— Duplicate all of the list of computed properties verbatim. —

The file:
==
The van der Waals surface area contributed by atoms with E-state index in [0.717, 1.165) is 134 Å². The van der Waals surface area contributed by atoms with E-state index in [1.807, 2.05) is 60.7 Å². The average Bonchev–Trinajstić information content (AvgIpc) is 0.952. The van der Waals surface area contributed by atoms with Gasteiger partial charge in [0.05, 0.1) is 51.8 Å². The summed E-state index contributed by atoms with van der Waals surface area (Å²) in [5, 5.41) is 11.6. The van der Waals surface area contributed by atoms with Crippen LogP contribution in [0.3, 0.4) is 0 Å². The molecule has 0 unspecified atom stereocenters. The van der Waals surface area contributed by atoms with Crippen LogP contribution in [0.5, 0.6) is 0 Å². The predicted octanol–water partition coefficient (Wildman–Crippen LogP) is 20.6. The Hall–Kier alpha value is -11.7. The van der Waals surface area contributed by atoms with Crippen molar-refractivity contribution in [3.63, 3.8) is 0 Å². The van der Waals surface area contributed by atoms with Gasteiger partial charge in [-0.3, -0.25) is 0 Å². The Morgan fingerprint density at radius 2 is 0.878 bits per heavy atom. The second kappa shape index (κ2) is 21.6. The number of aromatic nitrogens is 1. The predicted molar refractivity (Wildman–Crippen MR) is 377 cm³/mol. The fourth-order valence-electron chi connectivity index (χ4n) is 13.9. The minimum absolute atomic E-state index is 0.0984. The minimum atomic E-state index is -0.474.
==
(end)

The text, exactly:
The van der Waals surface area contributed by atoms with E-state index in [0.717, 1.165) is 134 Å². The van der Waals surface area contributed by atoms with E-state index in [1.807, 2.05) is 60.7 Å². The average Bonchev–Trinajstić information content (AvgIpc) is 0.952. The van der Waals surface area contributed by atoms with Gasteiger partial charge in [0.05, 0.1) is 51.8 Å². The summed E-state index contributed by atoms with van der Waals surface area (Å²) in [5, 5.41) is 11.6. The van der Waals surface area contributed by atoms with Crippen LogP contribution in [0.3, 0.4) is 0 Å². The molecule has 0 unspecified atom stereocenters. The van der Waals surface area contributed by atoms with Crippen LogP contribution in [0.5, 0.6) is 0 Å². The predicted octanol–water partition coefficient (Wildman–Crippen LogP) is 20.6. The Hall–Kier alpha value is -11.7. The van der Waals surface area contributed by atoms with Crippen molar-refractivity contribution in [3.63, 3.8) is 0 Å². The van der Waals surface area contributed by atoms with Gasteiger partial charge in [-0.3, -0.25) is 0 Å². The Morgan fingerprint density at radius 2 is 0.878 bits per heavy atom. The second kappa shape index (κ2) is 21.6. The number of aromatic nitrogens is 1. The predicted molar refractivity (Wildman–Crippen MR) is 377 cm³/mol. The fourth-order valence-electron chi connectivity index (χ4n) is 13.9. The minimum absolute atomic E-state index is 0.0984. The minimum atomic E-state index is -0.474.